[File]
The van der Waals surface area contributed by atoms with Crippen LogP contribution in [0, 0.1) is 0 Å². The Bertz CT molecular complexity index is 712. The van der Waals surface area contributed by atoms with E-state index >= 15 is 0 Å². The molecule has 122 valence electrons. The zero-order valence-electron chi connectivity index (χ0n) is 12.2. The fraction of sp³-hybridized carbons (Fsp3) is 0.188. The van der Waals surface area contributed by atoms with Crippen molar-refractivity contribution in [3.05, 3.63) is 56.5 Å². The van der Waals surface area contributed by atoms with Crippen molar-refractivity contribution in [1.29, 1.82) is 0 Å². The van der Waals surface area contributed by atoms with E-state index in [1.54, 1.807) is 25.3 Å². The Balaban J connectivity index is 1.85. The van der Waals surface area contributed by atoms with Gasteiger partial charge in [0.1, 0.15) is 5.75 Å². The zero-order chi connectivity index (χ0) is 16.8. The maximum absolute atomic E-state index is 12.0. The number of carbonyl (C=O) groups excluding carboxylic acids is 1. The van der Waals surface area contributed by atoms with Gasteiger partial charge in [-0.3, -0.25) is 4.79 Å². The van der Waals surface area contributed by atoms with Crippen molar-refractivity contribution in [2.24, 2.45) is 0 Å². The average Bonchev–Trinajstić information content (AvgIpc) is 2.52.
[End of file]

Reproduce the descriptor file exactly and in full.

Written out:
The van der Waals surface area contributed by atoms with Crippen LogP contribution in [0, 0.1) is 0 Å². The Bertz CT molecular complexity index is 712. The van der Waals surface area contributed by atoms with E-state index >= 15 is 0 Å². The molecule has 122 valence electrons. The zero-order valence-electron chi connectivity index (χ0n) is 12.2. The fraction of sp³-hybridized carbons (Fsp3) is 0.188. The van der Waals surface area contributed by atoms with Crippen molar-refractivity contribution in [3.05, 3.63) is 56.5 Å². The van der Waals surface area contributed by atoms with Crippen molar-refractivity contribution in [1.29, 1.82) is 0 Å². The van der Waals surface area contributed by atoms with E-state index in [1.54, 1.807) is 25.3 Å². The Balaban J connectivity index is 1.85. The van der Waals surface area contributed by atoms with Gasteiger partial charge in [0.1, 0.15) is 5.75 Å². The zero-order chi connectivity index (χ0) is 16.8. The maximum absolute atomic E-state index is 12.0. The number of carbonyl (C=O) groups excluding carboxylic acids is 1. The van der Waals surface area contributed by atoms with Gasteiger partial charge in [-0.3, -0.25) is 4.79 Å². The van der Waals surface area contributed by atoms with Crippen molar-refractivity contribution in [2.24, 2.45) is 0 Å². The average Bonchev–Trinajstić information content (AvgIpc) is 2.52.